Basing the prebate on federal poverty measures is problematic because these official figures are considered too low. According to the National Center for Children in Poverty, it takes between 1.5 and 3.5 times the poverty amount to cover basic needs.

Furthering their argument of progressivity, proponents say the tax is “Fair” because there are no exemptions on what is taxed. Everybody pays for everything, even the wealthy, who AFT says “spend much more on unprepared food, clothing, housing, and medical care than do the poor.”

But under the Fair Tax, the tax burden of those making over $200,000 per year would actually decrease, according to the Treasury Department. So would corporate taxes. “Under the FairTax Plan,” AFT says, “money retained in the business and reinvested to create jobs, build factories, or develop new technologies, pays no tax. This is the most honest, fair, productive tax system possible. Free market competition will do the rest” (emphasis in original).

Meanwhile, consumers would see 30 percent taxes on items like food, utilities, and rent.

If the burden is reduced at both extremes, which AFT admits, then the balance has to be borne by those in the middle if the tax is to be revenue neutral. The Treasury Department says that taxes would increase for those making between $15,000 and $200,000 per year.

AFT says this unfairly fails to include payroll taxes. Payroll taxes, it notes, are regressive and would be eliminated by a Fair Tax, benefiting the poor.

(Payroll taxes fund Social Security, Medicare, and unemployment insurance, programs that return a benefit to tax payers, particularly low wage earners. The regressive nature of Social Security taxes could specifically be addressed by a Begich-sponsored bill, the Protecting and Preserving Social Security Act. The bill would eliminate the cap on income taxed for Social Security, which currently stands at $117,000 and is adjusted for inflation. As it stands, all income over $117,000 does not contribute to Social Security.)

When payroll taxes are included in the calculations, FactCheck.org says that tax increases will be felt most by those making roughly $25,000 to $100,000 per year under a Fair Tax.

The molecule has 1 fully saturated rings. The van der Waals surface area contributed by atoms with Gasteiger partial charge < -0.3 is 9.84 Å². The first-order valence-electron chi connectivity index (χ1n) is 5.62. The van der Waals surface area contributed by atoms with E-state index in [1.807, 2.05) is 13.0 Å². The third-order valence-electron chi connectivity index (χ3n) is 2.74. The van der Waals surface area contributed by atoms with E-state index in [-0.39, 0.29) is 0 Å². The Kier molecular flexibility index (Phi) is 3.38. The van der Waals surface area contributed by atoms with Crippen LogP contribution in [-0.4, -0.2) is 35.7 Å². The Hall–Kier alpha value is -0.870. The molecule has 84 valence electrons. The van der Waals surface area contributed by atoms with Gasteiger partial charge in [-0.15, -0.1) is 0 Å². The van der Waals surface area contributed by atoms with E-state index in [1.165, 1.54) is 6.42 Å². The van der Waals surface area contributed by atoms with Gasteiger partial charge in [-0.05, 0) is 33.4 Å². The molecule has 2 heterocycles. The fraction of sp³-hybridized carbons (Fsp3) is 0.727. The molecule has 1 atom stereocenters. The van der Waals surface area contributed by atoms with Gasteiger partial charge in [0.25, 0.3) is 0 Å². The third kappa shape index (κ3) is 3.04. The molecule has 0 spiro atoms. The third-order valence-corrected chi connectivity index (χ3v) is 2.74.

AFT says that social programs would be unchanged by the Fair Tax, which is designed merely to replace income and payroll taxes, thus being revenue neutral. However, the revenue neutrality is widely considered to be a fallacy. The Fair Tax assumes the absence of any tax fraud and that consumption is a reliable source of government funding. The Great Recession demonstrated that to not be the case.

Based on the plan’s impact on middle-class tax payers while lessening the tax burden on wealthy Americans, FactCheck.org deemed the Fair Tax a misnomer.

The Begich campaign agrees. Its Thursday press release characterized Treadwell as a firm supporter of the Fair Tax as described by AFT. The release reads, “Treadwell’s extreme tax scheme would shift the tax burden from wealthier Americans to lower-income households, strangling the finances of working Alaska families.”

A subsequent press release from the Alaska Democratic Party said that “Mead Treadwell strongly endorsed establishment of a 30% National Sales Tax.”

While, again, it is not clear from Treadwell’s remarks to the Dispatch that his position on the Fair Tax is as solid as these press releases suggest, it is clear that he has explored the Fair Tax and considers it superior to the current tax system. KTUU says a detailed Treadwell tax plan is forthcoming.


  1. Double it to 60%, and then increase the prebate about ten-fold. It’s the same idea (flat consumption tax with large prebate) and it collects roughly the same amount of tax money (eyeballing it; didn’t run the numbers) but since it taxes the rich more, I’d bet most flat-tax advocates wouldn’t go for it.